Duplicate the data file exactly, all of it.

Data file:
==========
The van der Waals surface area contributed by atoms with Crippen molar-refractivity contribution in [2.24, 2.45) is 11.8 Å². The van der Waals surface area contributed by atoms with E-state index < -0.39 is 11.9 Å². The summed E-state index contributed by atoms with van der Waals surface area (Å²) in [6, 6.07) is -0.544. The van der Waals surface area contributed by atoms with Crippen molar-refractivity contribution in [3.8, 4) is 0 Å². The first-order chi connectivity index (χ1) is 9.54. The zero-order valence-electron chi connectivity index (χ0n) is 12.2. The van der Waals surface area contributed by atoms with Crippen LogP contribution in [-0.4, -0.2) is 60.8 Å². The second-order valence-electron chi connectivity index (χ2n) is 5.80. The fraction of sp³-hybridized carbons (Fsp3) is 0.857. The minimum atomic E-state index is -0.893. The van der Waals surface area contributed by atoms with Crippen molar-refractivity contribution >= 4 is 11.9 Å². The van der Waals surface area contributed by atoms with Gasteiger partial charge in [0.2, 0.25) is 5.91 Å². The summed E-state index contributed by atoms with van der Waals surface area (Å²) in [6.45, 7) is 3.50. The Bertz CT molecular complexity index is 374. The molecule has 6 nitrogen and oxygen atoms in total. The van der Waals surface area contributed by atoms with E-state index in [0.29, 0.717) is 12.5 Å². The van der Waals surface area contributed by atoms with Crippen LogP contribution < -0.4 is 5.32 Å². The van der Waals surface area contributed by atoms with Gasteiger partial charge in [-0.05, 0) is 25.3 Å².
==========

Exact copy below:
The van der Waals surface area contributed by atoms with Crippen molar-refractivity contribution in [2.24, 2.45) is 11.8 Å². The van der Waals surface area contributed by atoms with E-state index < -0.39 is 11.9 Å². The summed E-state index contributed by atoms with van der Waals surface area (Å²) in [6, 6.07) is -0.544. The van der Waals surface area contributed by atoms with Crippen molar-refractivity contribution in [3.8, 4) is 0 Å². The first-order chi connectivity index (χ1) is 9.54. The zero-order valence-electron chi connectivity index (χ0n) is 12.2. The van der Waals surface area contributed by atoms with Crippen LogP contribution in [-0.4, -0.2) is 60.8 Å². The second-order valence-electron chi connectivity index (χ2n) is 5.80. The fraction of sp³-hybridized carbons (Fsp3) is 0.857. The minimum atomic E-state index is -0.893. The van der Waals surface area contributed by atoms with Crippen molar-refractivity contribution >= 4 is 11.9 Å². The van der Waals surface area contributed by atoms with Gasteiger partial charge in [0.2, 0.25) is 5.91 Å². The summed E-state index contributed by atoms with van der Waals surface area (Å²) in [6.45, 7) is 3.50. The Bertz CT molecular complexity index is 374. The molecule has 6 nitrogen and oxygen atoms in total. The van der Waals surface area contributed by atoms with E-state index in [0.29, 0.717) is 12.5 Å². The van der Waals surface area contributed by atoms with Crippen LogP contribution < -0.4 is 5.32 Å². The van der Waals surface area contributed by atoms with Gasteiger partial charge in [-0.05, 0) is 25.3 Å².